Wanna profess your love for the tooth-walkers and still maintain your hip indie street cred? This shirt might do the trick. No one will mess with this walrus!
The Voodoo Walrus is a webcomic, which according to their site (and my experience) has “nothing to do with walruses and very little to do with voodoo, the design still remains surreal and iconic in its randomness.” Note that the Voodoo Walrus webcomic is an adult-oriented affair. This doesn’t necessarily mean “adult” in the nudity and cursing sense, but you don’t want to call the kids over…
I’ve always found it fascinating to read textbooks about animals, people or places that were written back in the 1800’s (or earlier) since there was so much colorful speculation used in place of actual science. Plus, I really enjoy the engravings that are found in works of that era. So I found myself thinking, on the way to lunch today, “I wonder if I can find a book with an account of the first recorded observations of a walrus?” That may be a tall order – I’ll start a quest – but I certainly did find an antique account of Walrus, thanks to Harvard University and the Google book digitization project.
The Naturalist’s Library from 1857 (well, this edition of what looks to be an expansive series) tells us:
The name of sea cow, or sea horse, by which the walrus is most generally known, has been very wrongly applied ; since the animal which it denotes has not the least resemblance to the land animals of that name: the denomination of sea elephant, which others have given it, is much better imagined, as it is founded on a singular and very apparent character.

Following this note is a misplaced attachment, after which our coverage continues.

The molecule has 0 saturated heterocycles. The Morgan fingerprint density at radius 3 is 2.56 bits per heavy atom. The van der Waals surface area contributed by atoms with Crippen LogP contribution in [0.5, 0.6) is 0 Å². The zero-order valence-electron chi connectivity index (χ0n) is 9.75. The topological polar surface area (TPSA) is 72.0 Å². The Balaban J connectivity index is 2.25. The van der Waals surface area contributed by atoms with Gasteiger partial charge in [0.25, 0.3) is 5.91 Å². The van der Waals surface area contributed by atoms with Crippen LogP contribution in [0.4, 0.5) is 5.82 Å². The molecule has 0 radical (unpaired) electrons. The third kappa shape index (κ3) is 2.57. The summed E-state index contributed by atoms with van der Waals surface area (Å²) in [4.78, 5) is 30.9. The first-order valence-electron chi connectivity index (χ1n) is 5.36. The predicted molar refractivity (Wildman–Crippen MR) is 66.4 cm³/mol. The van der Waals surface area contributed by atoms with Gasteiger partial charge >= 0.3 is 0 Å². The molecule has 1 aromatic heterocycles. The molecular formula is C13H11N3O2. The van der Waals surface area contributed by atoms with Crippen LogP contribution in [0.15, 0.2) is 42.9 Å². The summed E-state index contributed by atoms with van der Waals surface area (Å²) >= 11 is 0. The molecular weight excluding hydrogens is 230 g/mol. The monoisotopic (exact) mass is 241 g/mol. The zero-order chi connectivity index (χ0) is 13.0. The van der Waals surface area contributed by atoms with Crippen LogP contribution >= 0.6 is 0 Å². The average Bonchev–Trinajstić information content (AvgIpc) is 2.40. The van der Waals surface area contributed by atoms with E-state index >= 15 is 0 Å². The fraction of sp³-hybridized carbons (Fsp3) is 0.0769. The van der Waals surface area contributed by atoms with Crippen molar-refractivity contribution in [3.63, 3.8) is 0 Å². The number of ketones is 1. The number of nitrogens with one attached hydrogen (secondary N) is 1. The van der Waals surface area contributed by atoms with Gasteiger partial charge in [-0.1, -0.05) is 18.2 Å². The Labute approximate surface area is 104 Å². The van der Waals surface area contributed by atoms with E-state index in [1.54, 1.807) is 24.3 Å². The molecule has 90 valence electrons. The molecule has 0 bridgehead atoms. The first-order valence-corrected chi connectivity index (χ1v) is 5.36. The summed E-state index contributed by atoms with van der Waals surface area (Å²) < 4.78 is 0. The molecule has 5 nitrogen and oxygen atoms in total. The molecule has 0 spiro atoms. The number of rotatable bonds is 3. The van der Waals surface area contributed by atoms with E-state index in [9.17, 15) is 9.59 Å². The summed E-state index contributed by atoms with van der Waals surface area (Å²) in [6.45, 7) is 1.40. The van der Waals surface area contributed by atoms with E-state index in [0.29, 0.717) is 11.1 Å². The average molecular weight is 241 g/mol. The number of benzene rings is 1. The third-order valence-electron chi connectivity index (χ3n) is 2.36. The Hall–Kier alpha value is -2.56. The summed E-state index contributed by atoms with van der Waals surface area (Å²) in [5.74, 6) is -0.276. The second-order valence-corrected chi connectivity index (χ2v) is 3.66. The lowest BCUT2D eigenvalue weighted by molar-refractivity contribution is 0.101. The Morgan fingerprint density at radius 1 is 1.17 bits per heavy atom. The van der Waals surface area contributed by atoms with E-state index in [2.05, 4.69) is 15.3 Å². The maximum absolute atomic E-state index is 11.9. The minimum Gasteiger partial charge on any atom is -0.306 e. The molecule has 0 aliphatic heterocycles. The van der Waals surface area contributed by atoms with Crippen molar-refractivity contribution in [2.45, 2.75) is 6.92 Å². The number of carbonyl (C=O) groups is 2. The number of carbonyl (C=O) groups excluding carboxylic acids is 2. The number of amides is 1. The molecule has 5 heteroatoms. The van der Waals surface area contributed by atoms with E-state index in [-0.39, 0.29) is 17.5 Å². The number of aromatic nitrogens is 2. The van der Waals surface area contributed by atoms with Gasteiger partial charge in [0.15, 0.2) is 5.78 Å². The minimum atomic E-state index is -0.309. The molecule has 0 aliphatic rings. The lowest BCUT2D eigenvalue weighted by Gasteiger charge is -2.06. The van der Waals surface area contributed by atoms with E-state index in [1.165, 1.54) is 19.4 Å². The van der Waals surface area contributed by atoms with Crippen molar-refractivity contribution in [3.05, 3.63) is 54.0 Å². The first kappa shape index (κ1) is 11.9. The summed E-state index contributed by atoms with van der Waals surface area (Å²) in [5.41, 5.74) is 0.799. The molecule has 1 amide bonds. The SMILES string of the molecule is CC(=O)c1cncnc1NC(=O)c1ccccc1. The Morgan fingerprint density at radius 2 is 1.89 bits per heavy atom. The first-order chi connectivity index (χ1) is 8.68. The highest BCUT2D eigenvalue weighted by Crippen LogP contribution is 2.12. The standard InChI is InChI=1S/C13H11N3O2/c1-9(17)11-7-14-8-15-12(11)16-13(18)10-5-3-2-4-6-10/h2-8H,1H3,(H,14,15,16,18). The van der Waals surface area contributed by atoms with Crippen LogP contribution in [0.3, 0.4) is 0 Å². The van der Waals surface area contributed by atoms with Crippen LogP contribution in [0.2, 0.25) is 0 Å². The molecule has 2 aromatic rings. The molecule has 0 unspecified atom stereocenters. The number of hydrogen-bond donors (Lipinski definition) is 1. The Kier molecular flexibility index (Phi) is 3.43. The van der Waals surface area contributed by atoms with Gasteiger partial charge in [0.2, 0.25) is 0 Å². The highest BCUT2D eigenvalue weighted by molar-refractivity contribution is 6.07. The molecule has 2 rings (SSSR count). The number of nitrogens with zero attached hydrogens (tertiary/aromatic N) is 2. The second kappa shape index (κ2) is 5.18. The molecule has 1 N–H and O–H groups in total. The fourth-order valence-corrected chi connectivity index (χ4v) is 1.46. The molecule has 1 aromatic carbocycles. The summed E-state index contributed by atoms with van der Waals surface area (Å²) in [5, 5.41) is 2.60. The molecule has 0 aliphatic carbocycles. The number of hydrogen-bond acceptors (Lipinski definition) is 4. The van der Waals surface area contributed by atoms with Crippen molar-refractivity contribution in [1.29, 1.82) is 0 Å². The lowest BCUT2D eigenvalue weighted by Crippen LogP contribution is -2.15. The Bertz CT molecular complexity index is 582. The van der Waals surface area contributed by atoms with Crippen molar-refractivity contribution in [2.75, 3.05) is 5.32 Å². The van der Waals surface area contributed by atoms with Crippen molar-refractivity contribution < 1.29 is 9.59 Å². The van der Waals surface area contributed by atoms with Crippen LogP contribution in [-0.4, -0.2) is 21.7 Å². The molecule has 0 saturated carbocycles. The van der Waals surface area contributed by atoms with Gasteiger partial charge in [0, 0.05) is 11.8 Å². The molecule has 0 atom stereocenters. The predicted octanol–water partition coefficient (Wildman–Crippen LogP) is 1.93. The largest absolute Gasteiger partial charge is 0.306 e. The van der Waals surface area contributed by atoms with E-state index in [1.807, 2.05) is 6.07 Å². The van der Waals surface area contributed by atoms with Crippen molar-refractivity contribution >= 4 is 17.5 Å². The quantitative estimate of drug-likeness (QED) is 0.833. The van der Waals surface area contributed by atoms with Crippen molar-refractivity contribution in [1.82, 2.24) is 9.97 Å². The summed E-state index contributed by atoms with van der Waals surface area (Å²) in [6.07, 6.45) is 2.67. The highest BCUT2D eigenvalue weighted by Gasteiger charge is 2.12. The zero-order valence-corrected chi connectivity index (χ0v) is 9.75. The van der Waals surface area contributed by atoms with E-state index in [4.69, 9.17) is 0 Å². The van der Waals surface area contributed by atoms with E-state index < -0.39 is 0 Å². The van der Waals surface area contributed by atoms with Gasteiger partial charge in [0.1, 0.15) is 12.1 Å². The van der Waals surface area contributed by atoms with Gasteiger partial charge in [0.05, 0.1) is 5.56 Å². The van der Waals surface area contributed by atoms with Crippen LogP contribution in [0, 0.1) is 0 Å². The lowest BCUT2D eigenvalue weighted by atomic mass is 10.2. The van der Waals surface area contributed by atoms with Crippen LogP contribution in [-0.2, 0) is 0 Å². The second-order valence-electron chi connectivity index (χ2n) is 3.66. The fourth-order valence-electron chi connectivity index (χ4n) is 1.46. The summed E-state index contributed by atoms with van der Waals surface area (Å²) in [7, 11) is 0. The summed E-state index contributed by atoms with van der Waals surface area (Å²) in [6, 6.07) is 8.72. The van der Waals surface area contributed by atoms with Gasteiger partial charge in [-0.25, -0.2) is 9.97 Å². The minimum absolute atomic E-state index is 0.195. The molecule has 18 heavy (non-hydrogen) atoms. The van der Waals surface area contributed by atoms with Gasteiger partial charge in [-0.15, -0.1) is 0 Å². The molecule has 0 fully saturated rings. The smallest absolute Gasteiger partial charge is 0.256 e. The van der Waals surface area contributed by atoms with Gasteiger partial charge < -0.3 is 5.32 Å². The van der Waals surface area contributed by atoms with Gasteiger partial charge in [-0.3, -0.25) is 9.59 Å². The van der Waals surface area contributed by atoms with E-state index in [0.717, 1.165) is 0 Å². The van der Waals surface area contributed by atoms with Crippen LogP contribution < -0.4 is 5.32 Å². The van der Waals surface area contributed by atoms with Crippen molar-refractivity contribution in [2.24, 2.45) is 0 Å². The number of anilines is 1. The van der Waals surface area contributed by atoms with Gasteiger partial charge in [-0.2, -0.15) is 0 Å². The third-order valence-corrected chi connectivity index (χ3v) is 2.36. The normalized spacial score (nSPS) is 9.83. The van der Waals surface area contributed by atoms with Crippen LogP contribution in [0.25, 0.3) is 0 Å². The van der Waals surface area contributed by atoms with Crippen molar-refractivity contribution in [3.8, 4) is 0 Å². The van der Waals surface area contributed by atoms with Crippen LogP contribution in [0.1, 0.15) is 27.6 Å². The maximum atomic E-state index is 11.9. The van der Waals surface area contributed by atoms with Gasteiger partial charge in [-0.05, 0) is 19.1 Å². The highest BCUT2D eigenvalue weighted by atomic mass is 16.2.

Captain Cook saw a herd of them floating on an ice island off the northern coasts of the American continent. ” They lie,” says he, ” in herds of many hundreds, upon the ice, huddling over one another like swine ; and roar or bray so loud, that in the night, or in foggy weather, they gave us notice of the vicinity of the ice before we could see it. We never found the whole herd asleep, some being always on the watch.”
These are just aÂ few select quotes. Take a look at the whole passage at the link below – it’s only about two pages, but it’s an interesting read. You’ll note that the “scientific” facts cited are clearly drawn from, and directed towards, hunters.